Sony announced the Xperia Sola yesterday, and among some mid-tier specs and an unfortunate hunk of Gingerbread, there was a pretty unique (if gimmicky) feature to be found: "floating touch." One of Sony's research engineers has posted a quick writeup explaining how the touch-free finger-sensing technology works. According to the engineer, mutual capacitance — which is used on most touchscreens — has many sensors that can pick up two distinctive, physical touch events. The Sola's screen is different, however: it uses a mutual capacitance sensor to pick up physical touch, but it also uses a separate self capacitance sensor to pick up signals up to 22mm away from the screen.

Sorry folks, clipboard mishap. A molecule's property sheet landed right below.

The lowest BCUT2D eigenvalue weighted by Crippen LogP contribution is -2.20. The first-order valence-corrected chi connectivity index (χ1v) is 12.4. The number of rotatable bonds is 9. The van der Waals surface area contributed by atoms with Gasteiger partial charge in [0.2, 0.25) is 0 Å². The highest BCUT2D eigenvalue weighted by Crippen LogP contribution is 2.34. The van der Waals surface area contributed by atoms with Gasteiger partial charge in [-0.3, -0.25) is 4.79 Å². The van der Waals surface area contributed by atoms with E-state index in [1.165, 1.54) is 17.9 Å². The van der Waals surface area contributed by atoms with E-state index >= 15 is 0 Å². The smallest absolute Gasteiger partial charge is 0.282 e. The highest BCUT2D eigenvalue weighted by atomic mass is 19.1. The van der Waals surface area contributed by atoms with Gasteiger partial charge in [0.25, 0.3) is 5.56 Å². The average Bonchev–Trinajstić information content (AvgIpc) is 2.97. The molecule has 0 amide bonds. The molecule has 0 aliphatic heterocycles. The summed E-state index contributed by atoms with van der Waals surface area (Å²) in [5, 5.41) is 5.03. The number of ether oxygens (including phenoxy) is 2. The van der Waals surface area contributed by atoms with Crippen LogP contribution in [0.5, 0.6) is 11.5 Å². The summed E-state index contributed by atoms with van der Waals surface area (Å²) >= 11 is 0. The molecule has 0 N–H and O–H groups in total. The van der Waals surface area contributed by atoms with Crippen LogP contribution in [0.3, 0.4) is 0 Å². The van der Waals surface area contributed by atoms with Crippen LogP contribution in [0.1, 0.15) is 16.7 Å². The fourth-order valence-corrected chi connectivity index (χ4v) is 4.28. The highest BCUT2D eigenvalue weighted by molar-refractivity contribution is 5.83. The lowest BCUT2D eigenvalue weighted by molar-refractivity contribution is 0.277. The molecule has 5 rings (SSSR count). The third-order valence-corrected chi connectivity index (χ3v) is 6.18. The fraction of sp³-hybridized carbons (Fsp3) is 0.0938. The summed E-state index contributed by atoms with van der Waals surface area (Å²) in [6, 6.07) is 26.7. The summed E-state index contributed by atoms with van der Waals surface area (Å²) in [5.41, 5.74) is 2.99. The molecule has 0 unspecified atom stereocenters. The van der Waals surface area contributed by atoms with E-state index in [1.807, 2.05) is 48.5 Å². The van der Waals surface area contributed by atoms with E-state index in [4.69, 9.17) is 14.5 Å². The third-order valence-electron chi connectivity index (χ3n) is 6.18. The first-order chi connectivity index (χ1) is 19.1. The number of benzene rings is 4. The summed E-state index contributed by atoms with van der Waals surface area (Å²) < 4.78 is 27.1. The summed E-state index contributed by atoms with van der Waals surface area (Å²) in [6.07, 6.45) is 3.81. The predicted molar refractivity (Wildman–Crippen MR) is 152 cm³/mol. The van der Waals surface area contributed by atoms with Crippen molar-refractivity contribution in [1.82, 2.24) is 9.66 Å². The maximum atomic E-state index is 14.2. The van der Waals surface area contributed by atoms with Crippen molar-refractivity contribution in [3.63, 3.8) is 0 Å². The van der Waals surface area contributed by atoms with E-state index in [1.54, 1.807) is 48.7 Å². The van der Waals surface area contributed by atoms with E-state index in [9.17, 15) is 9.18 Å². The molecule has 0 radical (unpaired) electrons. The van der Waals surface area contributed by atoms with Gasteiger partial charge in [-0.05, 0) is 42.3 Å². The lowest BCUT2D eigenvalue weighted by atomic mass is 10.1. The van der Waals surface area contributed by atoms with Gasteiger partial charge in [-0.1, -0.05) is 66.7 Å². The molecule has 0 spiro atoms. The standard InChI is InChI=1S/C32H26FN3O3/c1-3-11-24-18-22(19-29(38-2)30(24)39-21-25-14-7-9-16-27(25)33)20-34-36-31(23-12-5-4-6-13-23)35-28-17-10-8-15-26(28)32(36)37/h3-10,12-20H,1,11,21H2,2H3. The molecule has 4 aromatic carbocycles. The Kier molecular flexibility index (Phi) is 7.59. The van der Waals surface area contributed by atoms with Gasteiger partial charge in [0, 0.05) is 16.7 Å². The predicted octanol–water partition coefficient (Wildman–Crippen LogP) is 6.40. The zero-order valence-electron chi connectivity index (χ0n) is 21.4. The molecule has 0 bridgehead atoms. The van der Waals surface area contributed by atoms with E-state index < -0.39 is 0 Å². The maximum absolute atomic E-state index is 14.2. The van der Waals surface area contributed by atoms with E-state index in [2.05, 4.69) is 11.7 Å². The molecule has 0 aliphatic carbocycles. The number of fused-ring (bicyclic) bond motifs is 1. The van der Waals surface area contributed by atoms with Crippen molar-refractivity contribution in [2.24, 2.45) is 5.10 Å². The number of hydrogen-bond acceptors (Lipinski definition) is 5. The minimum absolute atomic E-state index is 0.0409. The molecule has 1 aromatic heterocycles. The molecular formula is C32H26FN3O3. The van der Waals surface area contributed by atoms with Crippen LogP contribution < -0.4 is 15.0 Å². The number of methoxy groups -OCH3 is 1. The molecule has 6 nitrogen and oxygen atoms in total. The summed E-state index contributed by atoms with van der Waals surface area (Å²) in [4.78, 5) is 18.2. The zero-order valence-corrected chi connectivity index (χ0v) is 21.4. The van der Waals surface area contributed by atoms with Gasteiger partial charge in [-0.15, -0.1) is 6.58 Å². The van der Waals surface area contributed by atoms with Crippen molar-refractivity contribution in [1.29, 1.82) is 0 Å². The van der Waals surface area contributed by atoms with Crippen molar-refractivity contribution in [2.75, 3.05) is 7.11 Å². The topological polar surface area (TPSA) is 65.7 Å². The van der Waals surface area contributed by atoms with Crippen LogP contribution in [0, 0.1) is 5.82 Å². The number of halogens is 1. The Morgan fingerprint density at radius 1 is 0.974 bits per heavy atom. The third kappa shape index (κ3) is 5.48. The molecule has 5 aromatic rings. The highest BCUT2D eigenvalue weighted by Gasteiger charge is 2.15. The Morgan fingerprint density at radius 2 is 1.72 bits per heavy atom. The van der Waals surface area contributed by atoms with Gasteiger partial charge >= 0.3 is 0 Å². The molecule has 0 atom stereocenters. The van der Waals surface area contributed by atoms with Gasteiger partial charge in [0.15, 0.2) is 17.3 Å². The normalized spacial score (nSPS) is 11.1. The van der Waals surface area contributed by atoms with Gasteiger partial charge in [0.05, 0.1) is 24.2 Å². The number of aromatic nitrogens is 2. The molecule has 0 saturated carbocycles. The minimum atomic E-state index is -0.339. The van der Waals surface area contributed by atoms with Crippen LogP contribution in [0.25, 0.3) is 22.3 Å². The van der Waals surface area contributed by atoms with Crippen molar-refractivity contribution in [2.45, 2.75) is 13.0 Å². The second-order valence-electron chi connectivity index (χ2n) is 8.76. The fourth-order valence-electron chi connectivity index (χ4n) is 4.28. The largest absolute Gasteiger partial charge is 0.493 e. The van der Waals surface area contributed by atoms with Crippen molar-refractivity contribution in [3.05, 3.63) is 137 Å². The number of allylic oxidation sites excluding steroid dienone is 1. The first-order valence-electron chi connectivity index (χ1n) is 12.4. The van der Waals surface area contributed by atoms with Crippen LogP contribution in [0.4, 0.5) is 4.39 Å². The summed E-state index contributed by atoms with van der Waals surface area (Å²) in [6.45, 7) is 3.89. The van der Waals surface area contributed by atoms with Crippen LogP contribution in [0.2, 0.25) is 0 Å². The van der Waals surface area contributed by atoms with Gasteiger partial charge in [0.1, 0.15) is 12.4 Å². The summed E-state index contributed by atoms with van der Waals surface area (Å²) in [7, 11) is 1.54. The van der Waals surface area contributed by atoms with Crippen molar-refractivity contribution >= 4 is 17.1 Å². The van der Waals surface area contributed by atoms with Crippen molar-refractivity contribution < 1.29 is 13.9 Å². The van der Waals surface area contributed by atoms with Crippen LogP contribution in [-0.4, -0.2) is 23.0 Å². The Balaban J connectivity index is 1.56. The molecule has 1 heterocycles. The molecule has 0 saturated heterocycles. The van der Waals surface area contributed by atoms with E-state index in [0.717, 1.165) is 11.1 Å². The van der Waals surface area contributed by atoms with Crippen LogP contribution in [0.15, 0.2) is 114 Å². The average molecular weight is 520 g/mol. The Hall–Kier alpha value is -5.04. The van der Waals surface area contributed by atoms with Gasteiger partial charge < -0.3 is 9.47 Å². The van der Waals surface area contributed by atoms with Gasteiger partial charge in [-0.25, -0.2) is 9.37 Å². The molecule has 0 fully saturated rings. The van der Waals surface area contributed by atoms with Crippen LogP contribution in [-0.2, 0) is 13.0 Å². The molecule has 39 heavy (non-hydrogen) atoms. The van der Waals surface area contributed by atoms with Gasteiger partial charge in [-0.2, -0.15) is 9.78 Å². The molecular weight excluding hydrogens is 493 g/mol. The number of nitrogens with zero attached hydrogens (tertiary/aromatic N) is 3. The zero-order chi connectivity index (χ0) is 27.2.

Right now, the technology has few uses. Sony has enabled hover events in the web browser so that links will highlight when you hover over them and so that drop down menus like those on our site will open, but that sort of functionality doesn't extend to any other Android apps yet — support needs to be added by developers. Fortunately, Android 4.0 does include an API for hover events, and once the Xperia Sola does get upgraded to that version of the OS, you can expect the technology to get more of a workout. For example, hovering over menu items in holo-themed apps in Android 4.0 brings up a tooltip. Google's definitely supporting the feature, but whether "floating touch" will really make a difference or not will depend on how third-party developers integrate hover events in their apps.